Comments Off on Convergence and Divergences: Unravelling the Challenges and Opportunities of the Future Combat Aircraft of Europe, a key element for European Interoperability

An Opportunity for Europe to Expand Joint Defence Funding

The European Defence Fund (EDF) was launched in 2017 as an aspect of the European Union’s Common Security and Defence Policy (CSDP) to increase coordination and investment in defence research and development (R&D) and improve interoperability between European national armed forces. Domestic demand for defence technologies in Europe has fallen sharply in recent decades, which has led to smaller investments in R&D, increased dependence on civilian sectors, and stagnation of military-industrial skills. Small and medium-sized enterprises, especially those from smaller European states, struggle to compete with larger corporations from bigger economies. Furthermore, European military spending has become mired with inefficiencies and duplications. After an initial pilot period, the EDF has been allotted €8 billion for R&D. And while this is a start, the EDF requires a serious expansion for the current and future European capability needs. There are significant hurdles that Europe faces, some of which remain outside the scope of the EDF, such as the lack of an open European defence equipment market. These issues cannot be ignored when conventional warfare has returned to Europe.

Comments Off on An Opportunity for Europe to Expand Joint Defence Funding

PESCO launches new projects as Denmark joins the effort to improve European military interoperability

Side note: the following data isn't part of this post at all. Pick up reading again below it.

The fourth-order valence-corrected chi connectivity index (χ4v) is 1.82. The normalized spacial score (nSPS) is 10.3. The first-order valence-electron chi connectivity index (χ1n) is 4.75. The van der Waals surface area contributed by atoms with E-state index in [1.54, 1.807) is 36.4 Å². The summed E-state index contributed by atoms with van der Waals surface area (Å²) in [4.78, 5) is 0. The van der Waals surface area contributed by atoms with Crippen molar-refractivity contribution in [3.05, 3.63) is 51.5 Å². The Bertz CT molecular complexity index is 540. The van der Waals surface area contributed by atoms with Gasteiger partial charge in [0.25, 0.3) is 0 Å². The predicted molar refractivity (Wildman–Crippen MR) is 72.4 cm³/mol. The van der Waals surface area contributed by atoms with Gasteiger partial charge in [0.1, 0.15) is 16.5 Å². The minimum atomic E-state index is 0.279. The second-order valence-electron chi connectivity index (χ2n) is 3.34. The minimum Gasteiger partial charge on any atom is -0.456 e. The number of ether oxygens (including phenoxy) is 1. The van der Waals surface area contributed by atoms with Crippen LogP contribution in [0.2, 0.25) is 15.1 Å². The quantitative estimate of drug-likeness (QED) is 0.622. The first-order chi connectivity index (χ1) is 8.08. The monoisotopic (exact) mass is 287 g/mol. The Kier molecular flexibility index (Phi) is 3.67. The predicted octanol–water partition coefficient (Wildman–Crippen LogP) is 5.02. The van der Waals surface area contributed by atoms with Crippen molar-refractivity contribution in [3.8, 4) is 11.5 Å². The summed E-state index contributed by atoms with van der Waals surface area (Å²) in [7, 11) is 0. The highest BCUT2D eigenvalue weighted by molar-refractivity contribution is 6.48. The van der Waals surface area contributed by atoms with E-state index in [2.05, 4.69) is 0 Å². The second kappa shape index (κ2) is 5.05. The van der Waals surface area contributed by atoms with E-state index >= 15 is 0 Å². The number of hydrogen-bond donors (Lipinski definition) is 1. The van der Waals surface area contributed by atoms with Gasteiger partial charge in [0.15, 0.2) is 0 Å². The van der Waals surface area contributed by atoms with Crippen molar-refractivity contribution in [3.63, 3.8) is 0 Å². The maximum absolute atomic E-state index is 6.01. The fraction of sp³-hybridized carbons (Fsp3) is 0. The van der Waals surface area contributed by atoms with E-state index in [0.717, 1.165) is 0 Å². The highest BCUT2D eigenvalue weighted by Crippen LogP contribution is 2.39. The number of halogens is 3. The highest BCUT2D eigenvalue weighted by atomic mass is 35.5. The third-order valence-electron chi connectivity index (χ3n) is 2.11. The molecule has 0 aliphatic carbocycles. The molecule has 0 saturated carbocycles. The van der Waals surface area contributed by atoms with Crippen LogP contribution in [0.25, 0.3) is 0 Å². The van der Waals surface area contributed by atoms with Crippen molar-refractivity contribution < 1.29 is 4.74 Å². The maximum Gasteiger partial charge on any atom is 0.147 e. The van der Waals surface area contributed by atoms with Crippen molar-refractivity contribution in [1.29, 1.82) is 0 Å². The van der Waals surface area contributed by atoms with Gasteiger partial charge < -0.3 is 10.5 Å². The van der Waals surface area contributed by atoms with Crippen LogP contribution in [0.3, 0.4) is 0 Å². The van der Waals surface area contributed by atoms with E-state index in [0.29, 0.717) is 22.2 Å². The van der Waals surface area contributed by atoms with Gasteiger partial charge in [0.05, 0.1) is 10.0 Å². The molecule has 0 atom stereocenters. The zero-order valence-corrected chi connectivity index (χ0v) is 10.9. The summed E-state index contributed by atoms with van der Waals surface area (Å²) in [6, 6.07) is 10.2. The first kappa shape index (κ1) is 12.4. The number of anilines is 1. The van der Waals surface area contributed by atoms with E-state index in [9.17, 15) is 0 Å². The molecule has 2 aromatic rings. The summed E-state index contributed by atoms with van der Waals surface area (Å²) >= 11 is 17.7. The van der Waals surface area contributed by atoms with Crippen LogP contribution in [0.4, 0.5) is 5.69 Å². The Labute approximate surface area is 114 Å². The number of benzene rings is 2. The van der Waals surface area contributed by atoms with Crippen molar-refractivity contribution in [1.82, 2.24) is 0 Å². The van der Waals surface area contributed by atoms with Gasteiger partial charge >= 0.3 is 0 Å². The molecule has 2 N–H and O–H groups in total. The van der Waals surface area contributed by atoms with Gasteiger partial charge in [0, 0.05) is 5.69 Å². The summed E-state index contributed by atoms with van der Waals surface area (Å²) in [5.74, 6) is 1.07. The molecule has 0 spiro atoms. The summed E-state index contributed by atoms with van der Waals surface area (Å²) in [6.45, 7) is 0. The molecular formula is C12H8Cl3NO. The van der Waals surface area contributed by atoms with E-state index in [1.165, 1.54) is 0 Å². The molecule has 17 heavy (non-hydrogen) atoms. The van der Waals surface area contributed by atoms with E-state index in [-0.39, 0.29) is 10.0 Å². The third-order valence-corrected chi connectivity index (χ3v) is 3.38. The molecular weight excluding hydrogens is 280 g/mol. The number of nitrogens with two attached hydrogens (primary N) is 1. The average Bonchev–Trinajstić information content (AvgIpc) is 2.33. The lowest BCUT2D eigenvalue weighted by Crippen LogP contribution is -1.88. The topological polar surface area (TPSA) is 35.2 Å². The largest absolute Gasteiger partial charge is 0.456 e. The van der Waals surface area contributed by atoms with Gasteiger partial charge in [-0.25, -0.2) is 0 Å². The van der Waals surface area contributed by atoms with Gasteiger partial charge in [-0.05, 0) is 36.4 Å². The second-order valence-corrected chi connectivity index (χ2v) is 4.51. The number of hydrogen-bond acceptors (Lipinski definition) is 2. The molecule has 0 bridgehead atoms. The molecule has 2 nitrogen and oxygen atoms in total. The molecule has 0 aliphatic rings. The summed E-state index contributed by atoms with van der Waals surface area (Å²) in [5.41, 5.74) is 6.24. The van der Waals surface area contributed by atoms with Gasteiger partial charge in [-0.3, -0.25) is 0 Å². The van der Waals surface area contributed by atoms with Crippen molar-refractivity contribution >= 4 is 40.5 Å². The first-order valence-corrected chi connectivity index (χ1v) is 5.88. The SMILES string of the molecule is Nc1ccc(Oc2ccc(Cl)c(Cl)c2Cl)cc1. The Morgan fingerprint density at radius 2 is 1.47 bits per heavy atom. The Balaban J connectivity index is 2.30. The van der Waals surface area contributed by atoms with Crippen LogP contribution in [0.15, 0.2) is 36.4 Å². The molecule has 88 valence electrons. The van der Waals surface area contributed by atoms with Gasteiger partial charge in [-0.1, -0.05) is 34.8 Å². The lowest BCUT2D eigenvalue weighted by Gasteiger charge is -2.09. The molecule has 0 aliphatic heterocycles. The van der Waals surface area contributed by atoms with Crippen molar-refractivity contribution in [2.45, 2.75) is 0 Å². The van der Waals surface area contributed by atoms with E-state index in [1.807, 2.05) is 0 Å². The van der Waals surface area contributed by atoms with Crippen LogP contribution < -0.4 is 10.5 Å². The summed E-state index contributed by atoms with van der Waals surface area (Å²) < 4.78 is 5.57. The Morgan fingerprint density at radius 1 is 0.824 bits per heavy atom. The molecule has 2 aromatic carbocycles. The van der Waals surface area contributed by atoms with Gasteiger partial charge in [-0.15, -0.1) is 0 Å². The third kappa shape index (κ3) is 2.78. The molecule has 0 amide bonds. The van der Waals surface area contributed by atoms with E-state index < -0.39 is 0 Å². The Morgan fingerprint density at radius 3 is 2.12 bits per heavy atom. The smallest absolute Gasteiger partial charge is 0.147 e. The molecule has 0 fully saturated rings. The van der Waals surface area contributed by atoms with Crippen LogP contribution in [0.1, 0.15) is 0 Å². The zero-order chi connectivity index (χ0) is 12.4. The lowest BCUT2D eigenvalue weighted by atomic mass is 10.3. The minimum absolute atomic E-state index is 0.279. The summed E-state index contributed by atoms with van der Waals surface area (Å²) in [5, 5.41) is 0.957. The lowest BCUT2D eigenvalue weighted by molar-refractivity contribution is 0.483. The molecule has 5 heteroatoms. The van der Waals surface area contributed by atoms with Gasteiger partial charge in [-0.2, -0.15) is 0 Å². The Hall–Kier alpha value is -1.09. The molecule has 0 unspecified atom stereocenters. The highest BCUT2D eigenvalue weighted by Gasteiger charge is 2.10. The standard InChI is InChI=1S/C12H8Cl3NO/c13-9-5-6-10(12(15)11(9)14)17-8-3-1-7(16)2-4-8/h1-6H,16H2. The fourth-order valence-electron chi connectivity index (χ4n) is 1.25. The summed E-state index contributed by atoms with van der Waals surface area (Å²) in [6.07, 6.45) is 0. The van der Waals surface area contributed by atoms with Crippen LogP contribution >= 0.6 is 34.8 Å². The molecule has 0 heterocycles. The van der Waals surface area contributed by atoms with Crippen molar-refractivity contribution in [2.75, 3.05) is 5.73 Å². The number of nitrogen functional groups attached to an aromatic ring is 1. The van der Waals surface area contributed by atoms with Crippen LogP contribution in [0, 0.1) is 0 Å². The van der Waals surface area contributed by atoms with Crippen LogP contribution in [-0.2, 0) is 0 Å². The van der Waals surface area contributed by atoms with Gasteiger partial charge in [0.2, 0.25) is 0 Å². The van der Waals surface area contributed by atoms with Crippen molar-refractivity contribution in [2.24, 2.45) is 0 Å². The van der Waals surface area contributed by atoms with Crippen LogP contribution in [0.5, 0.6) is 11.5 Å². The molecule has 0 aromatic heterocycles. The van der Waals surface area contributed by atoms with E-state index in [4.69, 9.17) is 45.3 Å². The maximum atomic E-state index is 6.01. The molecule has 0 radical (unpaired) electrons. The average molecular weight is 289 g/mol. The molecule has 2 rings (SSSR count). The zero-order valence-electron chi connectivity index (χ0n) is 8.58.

At the end of May, the Council of the European Union adopted 11 new projects and welcomed Denmark as a new member state of the Permanent Structured Cooperation (PESCO) initiative (European Council, 2023). These events are milestones for two reasons; first, these new operations have a focus on interoperability; and second, Denmark’s accession itself, as in the past the country was reluctant to join PESCO and European defence efforts. The 11 new projects focus on a range of military domains. These include training, land, maritime, air systems and cyber. More specifically, the projects concerning land interoperability will primarily focus on unmanned ground systems, communication and infrastructure networks (PESCO, 2023).

Comments Off on PESCO launches new projects as Denmark joins the effort to improve European military interoperability

The Role of Conventional Forces in Modern Warfare and the European need of Innovation and Harmonisation

In recent years hybrid and cyber warfare have become the main focus in the defence sector. New technologies mean new threats, adapting defence capabilities to innovation is critical to maintain high-efficiency levels. During the NATO Madrid summit, which took place on 29th-30th, the issue of cybersecurity and disinformation was on the agenda, and necessary steps were included in the final declaration and in the new Strategic Concept. NATO announced a new defence and deterrence posture across the cyber domain to fight against new threats and challenges and stressed the necessity to increase resilience. However, the last events that occurred in our continent seem to be highlighting an unavoidable fact: conventional forces still play a fundamental role.

Comments Off on The Role of Conventional Forces in Modern Warfare and the European need of Innovation and Harmonisation